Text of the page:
Guatemala, Nicaragua, and Honduras have never fully recovered from their civil wars of the 1970s and 80s. Almost all security in the countryside is from private security companies, not the police. The drug traffickers find it incredibly easy to move their products through these countries, bringing drug addiction and violence with them.

Belize, El Salvador, Costa Rica, and Panama, do not find themselves in such desperate straits, but they are still struggling with this sudden influx of violence from drug traffickers.

The drugs, of course, are coming to the United States. The war on drugs is not working, it only moves the violence from our doorstep to the countries farther south. I don’t know if legalization is the answer, but I do know that our current policies are not working. We cannot expect to have limited immigration from our southern neighbors when we export the violence of our illegal drug market to them.

However, drug violence is not the entire story. Even if that problem were solved (thorny as it is) then something would still need to be done about the economies of these countries. Except for Panama and Costa Rica, most of the children do not go onto secondary education. And in Panama and Costa Rica, there aren’t enough jobs for skilled people, so the education they have is not put to work.

The opportunities, even for illegal immigrants, are so much greater in the United States that it is no surprise that people want to live here instead.

Mexico is a slightly different story. The drug violence is increasing daily in Mexico, and it is no wonder that the people would like to escape it. But when it comes to education, the educational opportunities are much better in Mexico. But the economy of the Mexican countryside is almost entirely farm-based, and not very efficient. It cannot provide a living to the entire population.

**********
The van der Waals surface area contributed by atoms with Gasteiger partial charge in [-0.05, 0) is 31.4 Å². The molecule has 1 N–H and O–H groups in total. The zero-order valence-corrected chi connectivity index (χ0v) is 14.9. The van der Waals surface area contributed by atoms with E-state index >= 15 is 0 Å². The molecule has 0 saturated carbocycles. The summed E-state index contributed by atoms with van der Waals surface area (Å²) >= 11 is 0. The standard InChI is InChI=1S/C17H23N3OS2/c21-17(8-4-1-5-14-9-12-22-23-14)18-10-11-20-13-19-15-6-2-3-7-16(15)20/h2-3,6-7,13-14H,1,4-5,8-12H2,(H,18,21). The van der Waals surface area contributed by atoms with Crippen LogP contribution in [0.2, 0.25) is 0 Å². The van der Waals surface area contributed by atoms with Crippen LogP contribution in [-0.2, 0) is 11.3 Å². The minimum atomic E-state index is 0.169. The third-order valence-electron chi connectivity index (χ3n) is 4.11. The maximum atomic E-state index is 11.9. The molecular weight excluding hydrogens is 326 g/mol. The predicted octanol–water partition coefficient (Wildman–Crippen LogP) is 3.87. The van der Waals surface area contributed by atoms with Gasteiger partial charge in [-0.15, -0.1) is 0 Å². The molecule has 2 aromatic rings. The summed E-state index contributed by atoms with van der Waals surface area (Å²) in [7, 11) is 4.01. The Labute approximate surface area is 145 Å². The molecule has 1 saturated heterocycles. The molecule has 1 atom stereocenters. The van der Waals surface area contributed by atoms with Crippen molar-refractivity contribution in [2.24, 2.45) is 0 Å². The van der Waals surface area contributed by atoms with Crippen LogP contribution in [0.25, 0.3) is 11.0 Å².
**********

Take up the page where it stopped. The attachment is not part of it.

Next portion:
To summarize, there are several very complicated problems occurring in Mexico and Latin America, all of which will be difficult to solve and some of which cannot be solved by people from outside the affected countries, however well-meaning.

Monday, a discussion of justice and how it fits with these problems and their solutions.

Read Part Four

Thoughts on Immigration, Part Two

This is the 2nd part of a series. Read the 1st part here.

One root cause of immigration to the United States is the basic demand for cheap labor that doesn’t ask for much, if anything, and will work in almost any conditions. Most citizens will not work under those conditions, understanding their rights and the basic conditions that are legally required.

The labor laws in this country are meant to provide for basic safe conditions, a minimum wage, and safe workplaces. However, in many dangerous industries, those laws are often enforced patchily, usually only after a worker dies. The agricultural industry has also won itself many exemptions to those laws through lobbying. Those exemptions made a lot more sense when most farms were small, family-run outfits, but most agriculture is now owned by corporations who could easily afford the added expense of compliance.

Making labor laws apply to all industry, and uniformly and strictly enforced, would increase the numbers of native-born people willing to work in those jobs. They currently don’t, as they are better educated and know their rights, and are confident of finding a safer job.